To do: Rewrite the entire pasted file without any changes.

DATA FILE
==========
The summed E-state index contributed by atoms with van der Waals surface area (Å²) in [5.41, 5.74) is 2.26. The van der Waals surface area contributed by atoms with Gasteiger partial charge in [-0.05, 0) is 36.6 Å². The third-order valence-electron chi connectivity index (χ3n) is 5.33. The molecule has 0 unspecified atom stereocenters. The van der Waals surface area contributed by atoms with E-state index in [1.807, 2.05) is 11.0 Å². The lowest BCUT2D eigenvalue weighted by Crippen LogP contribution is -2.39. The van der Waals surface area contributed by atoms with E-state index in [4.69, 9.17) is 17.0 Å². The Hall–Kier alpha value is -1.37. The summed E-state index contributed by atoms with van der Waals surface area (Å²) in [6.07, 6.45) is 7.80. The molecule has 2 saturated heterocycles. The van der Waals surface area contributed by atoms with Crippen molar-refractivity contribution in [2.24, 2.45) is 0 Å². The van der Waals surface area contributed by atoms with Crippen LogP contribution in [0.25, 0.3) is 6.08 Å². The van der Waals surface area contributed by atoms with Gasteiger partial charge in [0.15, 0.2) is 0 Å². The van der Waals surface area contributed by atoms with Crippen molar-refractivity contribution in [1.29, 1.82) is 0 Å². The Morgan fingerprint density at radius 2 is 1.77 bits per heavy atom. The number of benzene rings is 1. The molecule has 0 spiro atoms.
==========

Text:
The summed E-state index contributed by atoms with van der Waals surface area (Å²) in [5.41, 5.74) is 2.26. The van der Waals surface area contributed by atoms with Gasteiger partial charge in [-0.05, 0) is 36.6 Å². The third-order valence-electron chi connectivity index (χ3n) is 5.33. The molecule has 0 unspecified atom stereocenters. The van der Waals surface area contributed by atoms with E-state index in [1.807, 2.05) is 11.0 Å². The lowest BCUT2D eigenvalue weighted by Crippen LogP contribution is -2.39. The van der Waals surface area contributed by atoms with E-state index in [4.69, 9.17) is 17.0 Å². The Hall–Kier alpha value is -1.37. The summed E-state index contributed by atoms with van der Waals surface area (Å²) in [6.07, 6.45) is 7.80. The molecule has 2 saturated heterocycles. The van der Waals surface area contributed by atoms with Crippen molar-refractivity contribution in [2.24, 2.45) is 0 Å². The van der Waals surface area contributed by atoms with Crippen LogP contribution in [0.25, 0.3) is 6.08 Å². The van der Waals surface area contributed by atoms with Gasteiger partial charge in [0.15, 0.2) is 0 Å². The van der Waals surface area contributed by atoms with Crippen molar-refractivity contribution in [1.29, 1.82) is 0 Å². The Morgan fingerprint density at radius 2 is 1.77 bits per heavy atom. The number of benzene rings is 1. The molecule has 0 spiro atoms.